The Habit that Smoking the Past Has Created or Why I Do It

I think about the homework I must prepare for the EMDR treatment. We have pulled out the cluster of similar core beliefs related to all the traumatic events of my life. I might as well say what they are, as you may be curious. The overarching themes are vulnerability, dismissal, future existence, abuse of power, injustice/frustration, spiritual, shame, sexual abuse, and health. From there we developed a starting points of core beliefs I have in each of those, such as “I can’t protect myself” for vulnerability, going for a positive belief of “I can help myself” and on for each one. These are personal statements that we worked on that resonate with me–that is important.

That brings me to the homework and the PTSD with the EMDR. When I last talked with her, my therapist and I worked on listing all events related to shame. It made me anxious, nauseous, and even a bit afraid, feeling the shame of all those events. But a better use of time, since I know what needs to be done, is me doing the lists on my own.

That is what a total non-procrastinator is procrastinating on.

Because of last time’s PTSD symptoms, I am not too keen on going down that list and bringing up every traumatic event of my life to think long enough about it to fit it under a target area.

Some might wonder why I do this to myself. People indeed have wondered, questioned, doubted, berated, and shamed me because of this continual delving into past (and present). It isn’t a choice, you see. What people don’t think about when they think the past is the past is that every single thing you have gone through in your entire life has shaped you in some way. Most of the time it just means you consider new ideas and have a new understanding. Most of the time good habits in behavior and thinking are laid out in your neural pathways somewhere in your past.

For some of us, most of the time our past, right up to the present, has dug deep into our neural pathways to create unhealthy thinking and behavior–including anything from the PTSD symptoms, triggers, and experiences to how I attach to friends or how I face the problems going forward.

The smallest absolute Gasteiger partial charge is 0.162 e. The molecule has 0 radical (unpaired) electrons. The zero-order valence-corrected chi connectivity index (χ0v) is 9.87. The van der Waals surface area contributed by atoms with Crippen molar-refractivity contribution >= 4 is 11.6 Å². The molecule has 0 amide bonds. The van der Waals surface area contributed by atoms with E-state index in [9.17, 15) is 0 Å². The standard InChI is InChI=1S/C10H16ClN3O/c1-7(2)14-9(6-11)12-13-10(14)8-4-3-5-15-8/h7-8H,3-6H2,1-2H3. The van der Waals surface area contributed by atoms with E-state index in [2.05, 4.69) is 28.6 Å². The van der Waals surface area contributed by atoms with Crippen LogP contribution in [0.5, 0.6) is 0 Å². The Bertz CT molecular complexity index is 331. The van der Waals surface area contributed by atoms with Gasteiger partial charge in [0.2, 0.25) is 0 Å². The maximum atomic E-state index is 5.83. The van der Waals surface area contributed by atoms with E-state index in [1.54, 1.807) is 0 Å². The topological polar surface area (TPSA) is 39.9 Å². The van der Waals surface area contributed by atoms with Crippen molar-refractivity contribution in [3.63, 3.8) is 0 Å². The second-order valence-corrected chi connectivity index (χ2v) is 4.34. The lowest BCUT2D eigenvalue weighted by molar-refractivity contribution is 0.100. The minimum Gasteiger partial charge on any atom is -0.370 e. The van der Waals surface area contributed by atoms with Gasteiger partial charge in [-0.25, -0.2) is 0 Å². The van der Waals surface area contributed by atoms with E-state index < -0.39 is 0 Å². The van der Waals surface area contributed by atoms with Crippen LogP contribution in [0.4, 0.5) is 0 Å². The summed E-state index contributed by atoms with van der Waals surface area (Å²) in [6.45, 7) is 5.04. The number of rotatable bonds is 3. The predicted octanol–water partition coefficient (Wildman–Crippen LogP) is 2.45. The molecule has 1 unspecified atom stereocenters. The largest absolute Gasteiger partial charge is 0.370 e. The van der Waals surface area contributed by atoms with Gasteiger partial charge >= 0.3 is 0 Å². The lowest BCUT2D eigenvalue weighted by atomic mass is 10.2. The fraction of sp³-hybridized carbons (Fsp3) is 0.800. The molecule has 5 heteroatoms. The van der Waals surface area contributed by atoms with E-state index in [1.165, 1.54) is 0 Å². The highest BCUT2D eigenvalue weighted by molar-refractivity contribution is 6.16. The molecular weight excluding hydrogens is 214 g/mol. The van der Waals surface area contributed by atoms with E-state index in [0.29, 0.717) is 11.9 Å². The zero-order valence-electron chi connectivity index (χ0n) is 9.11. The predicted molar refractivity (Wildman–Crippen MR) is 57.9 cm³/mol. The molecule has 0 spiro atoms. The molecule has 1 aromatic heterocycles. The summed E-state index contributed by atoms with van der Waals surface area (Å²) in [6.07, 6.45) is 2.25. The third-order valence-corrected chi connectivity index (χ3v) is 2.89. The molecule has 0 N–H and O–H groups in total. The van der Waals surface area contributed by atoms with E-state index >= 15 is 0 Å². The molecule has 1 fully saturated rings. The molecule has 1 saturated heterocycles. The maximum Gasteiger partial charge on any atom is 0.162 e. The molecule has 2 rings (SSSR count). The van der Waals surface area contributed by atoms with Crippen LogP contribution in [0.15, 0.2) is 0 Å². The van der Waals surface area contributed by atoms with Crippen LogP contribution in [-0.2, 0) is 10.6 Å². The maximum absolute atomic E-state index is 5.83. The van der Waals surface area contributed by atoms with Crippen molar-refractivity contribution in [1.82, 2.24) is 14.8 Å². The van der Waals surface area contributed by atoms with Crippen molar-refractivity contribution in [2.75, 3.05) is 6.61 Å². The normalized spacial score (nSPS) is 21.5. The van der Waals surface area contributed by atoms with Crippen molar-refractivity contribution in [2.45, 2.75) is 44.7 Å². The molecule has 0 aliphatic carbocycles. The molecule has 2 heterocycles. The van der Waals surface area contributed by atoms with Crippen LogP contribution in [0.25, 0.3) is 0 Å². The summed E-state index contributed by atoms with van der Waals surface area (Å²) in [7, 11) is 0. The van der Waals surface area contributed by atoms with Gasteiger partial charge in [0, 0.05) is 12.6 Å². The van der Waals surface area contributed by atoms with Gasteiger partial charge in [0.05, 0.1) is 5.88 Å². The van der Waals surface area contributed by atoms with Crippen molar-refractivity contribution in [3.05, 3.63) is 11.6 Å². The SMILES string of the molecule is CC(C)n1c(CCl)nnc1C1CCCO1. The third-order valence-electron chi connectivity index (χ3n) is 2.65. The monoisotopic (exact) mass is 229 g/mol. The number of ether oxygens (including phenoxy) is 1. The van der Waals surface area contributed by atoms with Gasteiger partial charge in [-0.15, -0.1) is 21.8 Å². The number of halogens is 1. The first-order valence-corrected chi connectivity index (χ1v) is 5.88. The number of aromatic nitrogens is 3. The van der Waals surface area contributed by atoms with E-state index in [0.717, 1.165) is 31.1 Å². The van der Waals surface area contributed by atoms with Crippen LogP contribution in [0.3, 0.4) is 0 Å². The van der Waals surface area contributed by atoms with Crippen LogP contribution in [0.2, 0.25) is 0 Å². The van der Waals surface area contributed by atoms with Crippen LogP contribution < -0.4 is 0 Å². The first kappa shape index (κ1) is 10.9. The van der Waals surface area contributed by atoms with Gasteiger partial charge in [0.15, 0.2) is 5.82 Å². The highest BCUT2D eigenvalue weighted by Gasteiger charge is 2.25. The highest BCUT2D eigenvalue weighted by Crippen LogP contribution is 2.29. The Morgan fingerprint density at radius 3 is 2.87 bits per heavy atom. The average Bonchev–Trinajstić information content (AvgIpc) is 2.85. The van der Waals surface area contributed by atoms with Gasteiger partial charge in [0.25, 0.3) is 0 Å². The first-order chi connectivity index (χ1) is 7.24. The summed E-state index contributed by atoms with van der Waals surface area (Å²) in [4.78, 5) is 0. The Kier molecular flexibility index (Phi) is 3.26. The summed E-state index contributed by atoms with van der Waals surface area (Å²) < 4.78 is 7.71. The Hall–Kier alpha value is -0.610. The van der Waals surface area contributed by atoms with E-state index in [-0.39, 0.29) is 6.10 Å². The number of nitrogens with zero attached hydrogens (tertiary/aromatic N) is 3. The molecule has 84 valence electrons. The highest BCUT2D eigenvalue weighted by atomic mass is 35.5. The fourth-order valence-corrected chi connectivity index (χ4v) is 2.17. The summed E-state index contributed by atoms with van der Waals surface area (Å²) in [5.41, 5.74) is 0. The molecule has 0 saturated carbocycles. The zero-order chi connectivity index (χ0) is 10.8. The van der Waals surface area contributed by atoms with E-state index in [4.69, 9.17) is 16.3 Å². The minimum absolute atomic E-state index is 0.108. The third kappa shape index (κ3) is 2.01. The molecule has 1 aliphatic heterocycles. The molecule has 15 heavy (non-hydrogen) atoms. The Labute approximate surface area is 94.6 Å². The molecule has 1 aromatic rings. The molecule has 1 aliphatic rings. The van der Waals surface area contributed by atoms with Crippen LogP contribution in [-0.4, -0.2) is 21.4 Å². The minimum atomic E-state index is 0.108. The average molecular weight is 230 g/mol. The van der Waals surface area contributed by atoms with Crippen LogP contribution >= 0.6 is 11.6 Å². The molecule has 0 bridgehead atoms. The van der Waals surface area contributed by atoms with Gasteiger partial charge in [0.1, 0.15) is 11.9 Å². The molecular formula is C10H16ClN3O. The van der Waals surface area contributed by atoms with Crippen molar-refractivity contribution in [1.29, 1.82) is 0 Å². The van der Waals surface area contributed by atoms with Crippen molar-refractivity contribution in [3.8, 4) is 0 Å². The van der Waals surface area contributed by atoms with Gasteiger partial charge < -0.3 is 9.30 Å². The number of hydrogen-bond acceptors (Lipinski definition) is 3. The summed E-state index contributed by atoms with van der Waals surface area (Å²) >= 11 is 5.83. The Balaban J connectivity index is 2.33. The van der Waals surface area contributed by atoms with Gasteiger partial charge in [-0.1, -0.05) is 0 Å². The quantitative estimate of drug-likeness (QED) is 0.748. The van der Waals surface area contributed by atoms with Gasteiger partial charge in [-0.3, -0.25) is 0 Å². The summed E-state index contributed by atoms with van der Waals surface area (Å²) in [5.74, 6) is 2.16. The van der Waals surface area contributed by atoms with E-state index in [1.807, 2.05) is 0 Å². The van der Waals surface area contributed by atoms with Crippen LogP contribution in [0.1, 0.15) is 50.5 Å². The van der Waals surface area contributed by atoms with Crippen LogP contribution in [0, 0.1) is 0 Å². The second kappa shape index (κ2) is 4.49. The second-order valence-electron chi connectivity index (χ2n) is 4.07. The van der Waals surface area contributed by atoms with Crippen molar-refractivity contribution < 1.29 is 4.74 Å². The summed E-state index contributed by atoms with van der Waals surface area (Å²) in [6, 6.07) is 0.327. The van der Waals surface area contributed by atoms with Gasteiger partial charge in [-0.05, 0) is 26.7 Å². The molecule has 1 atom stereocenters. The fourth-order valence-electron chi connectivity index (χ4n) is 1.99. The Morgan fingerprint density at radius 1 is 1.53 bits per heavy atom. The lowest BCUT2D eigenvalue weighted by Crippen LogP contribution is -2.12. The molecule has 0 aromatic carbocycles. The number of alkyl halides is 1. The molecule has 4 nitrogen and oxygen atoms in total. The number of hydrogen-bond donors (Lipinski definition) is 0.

No, it isn’t a matter of just trying to create a new habit, like quitting smoking. Smoking is so addictive because it has created this neural pathway that tells your brain you need it to feel better, especially when stressed. At first maybe that was true, but any “benefit” it had long lost its potency.

My neural pathways, the coping mechanisms that truly helped me survive as a child and sometimes help me survive as an adult, no longer help. In fact, just as smoking is bad for your health and has terrible consequences usually in the future, my coping mechanisms have endangered my health in relationships with friends and even my Lord, my ability to adapt to new scary situations, and so on.

However, unlike smoking, my negative neural pathways were developed literally from birth by two abusive parents, church members, and even therapists, among others. I can’t just isolate the childhood stuff either because it is my childhood neural pathways that have insinuated themselves into these other situations and reinforced the old ways.

The past isn’t just the past. It is neural pathways dug deep into the psyche of you or I. It is the habit that smoking the past has created.

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